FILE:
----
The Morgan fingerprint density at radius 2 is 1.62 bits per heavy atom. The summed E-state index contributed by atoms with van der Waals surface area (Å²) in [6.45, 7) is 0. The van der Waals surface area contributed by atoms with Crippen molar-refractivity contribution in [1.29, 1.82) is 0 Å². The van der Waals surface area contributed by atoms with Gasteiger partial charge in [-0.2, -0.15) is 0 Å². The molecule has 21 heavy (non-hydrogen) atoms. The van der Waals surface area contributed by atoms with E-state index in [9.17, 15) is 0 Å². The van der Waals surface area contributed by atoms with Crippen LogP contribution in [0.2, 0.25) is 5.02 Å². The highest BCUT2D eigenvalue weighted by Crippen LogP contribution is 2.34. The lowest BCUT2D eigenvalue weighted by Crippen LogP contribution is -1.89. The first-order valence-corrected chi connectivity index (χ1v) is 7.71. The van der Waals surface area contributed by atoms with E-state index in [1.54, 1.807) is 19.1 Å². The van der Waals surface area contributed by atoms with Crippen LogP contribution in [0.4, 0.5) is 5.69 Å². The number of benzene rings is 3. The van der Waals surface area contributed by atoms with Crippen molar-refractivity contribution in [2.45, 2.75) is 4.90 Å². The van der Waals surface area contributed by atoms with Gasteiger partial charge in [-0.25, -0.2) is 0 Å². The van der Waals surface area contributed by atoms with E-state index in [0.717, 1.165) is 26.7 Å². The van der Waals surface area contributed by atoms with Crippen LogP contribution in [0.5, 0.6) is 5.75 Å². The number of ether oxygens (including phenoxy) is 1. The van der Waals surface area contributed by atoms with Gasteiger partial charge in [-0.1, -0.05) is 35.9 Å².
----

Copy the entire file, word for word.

The Morgan fingerprint density at radius 2 is 1.62 bits per heavy atom. The summed E-state index contributed by atoms with van der Waals surface area (Å²) in [6.45, 7) is 0. The van der Waals surface area contributed by atoms with Crippen molar-refractivity contribution in [1.29, 1.82) is 0 Å². The van der Waals surface area contributed by atoms with Gasteiger partial charge in [-0.2, -0.15) is 0 Å². The molecule has 21 heavy (non-hydrogen) atoms. The van der Waals surface area contributed by atoms with E-state index in [9.17, 15) is 0 Å². The van der Waals surface area contributed by atoms with Crippen LogP contribution in [0.2, 0.25) is 5.02 Å². The highest BCUT2D eigenvalue weighted by Crippen LogP contribution is 2.34. The lowest BCUT2D eigenvalue weighted by Crippen LogP contribution is -1.89. The first-order valence-corrected chi connectivity index (χ1v) is 7.71. The van der Waals surface area contributed by atoms with E-state index in [1.54, 1.807) is 19.1 Å². The van der Waals surface area contributed by atoms with Crippen LogP contribution in [0.4, 0.5) is 5.69 Å². The number of benzene rings is 3. The van der Waals surface area contributed by atoms with Crippen molar-refractivity contribution in [2.45, 2.75) is 4.90 Å². The van der Waals surface area contributed by atoms with Gasteiger partial charge in [-0.25, -0.2) is 0 Å². The van der Waals surface area contributed by atoms with E-state index in [0.717, 1.165) is 26.7 Å². The van der Waals surface area contributed by atoms with Crippen LogP contribution in [0.5, 0.6) is 5.75 Å². The number of ether oxygens (including phenoxy) is 1. The van der Waals surface area contributed by atoms with Gasteiger partial charge in [-0.1, -0.05) is 35.9 Å².